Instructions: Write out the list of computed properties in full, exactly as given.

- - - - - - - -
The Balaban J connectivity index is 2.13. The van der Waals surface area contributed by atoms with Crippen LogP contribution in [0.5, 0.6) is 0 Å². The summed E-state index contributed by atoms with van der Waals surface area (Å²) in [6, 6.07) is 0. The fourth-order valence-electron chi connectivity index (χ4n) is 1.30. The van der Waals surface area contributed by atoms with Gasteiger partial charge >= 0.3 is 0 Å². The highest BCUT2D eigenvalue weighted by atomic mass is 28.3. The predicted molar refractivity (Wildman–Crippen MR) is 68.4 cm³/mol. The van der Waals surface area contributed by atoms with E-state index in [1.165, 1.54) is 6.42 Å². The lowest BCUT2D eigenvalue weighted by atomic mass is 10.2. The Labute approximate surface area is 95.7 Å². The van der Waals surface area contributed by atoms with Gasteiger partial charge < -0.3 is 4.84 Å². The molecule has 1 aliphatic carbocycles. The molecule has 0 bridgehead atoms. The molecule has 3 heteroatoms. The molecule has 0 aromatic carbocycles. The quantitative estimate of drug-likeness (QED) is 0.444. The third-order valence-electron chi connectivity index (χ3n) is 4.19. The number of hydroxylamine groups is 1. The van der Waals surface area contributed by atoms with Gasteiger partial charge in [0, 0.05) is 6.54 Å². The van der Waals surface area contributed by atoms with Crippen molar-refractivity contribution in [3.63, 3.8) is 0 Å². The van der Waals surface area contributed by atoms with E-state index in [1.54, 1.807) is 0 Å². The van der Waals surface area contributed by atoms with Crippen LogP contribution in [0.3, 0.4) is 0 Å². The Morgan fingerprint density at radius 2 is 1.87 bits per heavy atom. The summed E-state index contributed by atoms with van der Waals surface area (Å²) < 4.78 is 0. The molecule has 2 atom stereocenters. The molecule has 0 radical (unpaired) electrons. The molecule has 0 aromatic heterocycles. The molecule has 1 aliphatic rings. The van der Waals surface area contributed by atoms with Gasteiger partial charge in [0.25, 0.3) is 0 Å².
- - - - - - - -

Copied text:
The Balaban J connectivity index is 2.13. The van der Waals surface area contributed by atoms with Crippen LogP contribution in [0.5, 0.6) is 0 Å². The summed E-state index contributed by atoms with van der Waals surface area (Å²) in [6, 6.07) is 0. The fourth-order valence-electron chi connectivity index (χ4n) is 1.30. The van der Waals surface area contributed by atoms with Gasteiger partial charge >= 0.3 is 0 Å². The highest BCUT2D eigenvalue weighted by atomic mass is 28.3. The predicted molar refractivity (Wildman–Crippen MR) is 68.4 cm³/mol. The van der Waals surface area contributed by atoms with E-state index in [1.165, 1.54) is 6.42 Å². The lowest BCUT2D eigenvalue weighted by atomic mass is 10.2. The Labute approximate surface area is 95.7 Å². The van der Waals surface area contributed by atoms with Gasteiger partial charge < -0.3 is 4.84 Å². The molecule has 1 aliphatic carbocycles. The molecule has 0 bridgehead atoms. The molecule has 3 heteroatoms. The molecule has 0 aromatic carbocycles. The quantitative estimate of drug-likeness (QED) is 0.444. The third-order valence-electron chi connectivity index (χ3n) is 4.19. The number of hydroxylamine groups is 1. The van der Waals surface area contributed by atoms with Gasteiger partial charge in [0, 0.05) is 6.54 Å². The van der Waals surface area contributed by atoms with Crippen molar-refractivity contribution in [3.63, 3.8) is 0 Å². The van der Waals surface area contributed by atoms with E-state index in [1.54, 1.807) is 0 Å². The van der Waals surface area contributed by atoms with Crippen LogP contribution in [0.3, 0.4) is 0 Å². The Morgan fingerprint density at radius 2 is 1.87 bits per heavy atom. The summed E-state index contributed by atoms with van der Waals surface area (Å²) < 4.78 is 0. The molecule has 2 atom stereocenters. The molecule has 0 radical (unpaired) electrons. The molecule has 0 aromatic heterocycles. The molecule has 1 aliphatic rings. The van der Waals surface area contributed by atoms with Gasteiger partial charge in [0.25, 0.3) is 0 Å².